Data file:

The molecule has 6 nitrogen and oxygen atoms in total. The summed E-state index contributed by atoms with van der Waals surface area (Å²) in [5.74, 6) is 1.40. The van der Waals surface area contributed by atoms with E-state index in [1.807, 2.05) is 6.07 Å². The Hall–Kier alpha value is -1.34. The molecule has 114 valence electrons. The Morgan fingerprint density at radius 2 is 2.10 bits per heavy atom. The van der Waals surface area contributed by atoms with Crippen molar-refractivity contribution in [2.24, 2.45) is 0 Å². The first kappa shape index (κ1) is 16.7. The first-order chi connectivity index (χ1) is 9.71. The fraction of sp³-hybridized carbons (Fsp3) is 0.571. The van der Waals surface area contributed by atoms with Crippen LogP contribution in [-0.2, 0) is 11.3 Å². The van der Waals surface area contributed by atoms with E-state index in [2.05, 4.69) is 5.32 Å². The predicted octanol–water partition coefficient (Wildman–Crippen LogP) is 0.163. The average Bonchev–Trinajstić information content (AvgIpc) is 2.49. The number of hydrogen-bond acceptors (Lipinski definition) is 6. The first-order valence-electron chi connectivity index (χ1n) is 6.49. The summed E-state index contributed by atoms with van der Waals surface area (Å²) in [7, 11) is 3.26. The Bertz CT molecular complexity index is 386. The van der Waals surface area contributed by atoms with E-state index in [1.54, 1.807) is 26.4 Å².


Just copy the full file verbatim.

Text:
The molecule has 6 nitrogen and oxygen atoms in total. The summed E-state index contributed by atoms with van der Waals surface area (Å²) in [5.74, 6) is 1.40. The van der Waals surface area contributed by atoms with E-state index in [1.807, 2.05) is 6.07 Å². The Hall–Kier alpha value is -1.34. The molecule has 114 valence electrons. The Morgan fingerprint density at radius 2 is 2.10 bits per heavy atom. The van der Waals surface area contributed by atoms with Crippen molar-refractivity contribution in [2.24, 2.45) is 0 Å². The first kappa shape index (κ1) is 16.7. The first-order chi connectivity index (χ1) is 9.71. The fraction of sp³-hybridized carbons (Fsp3) is 0.571. The van der Waals surface area contributed by atoms with Crippen LogP contribution in [-0.2, 0) is 11.3 Å². The van der Waals surface area contributed by atoms with E-state index in [2.05, 4.69) is 5.32 Å². The predicted octanol–water partition coefficient (Wildman–Crippen LogP) is 0.163. The average Bonchev–Trinajstić information content (AvgIpc) is 2.49. The number of hydrogen-bond acceptors (Lipinski definition) is 6. The first-order valence-electron chi connectivity index (χ1n) is 6.49. The summed E-state index contributed by atoms with van der Waals surface area (Å²) in [7, 11) is 3.26. The Bertz CT molecular complexity index is 386. The van der Waals surface area contributed by atoms with E-state index in [1.54, 1.807) is 26.4 Å².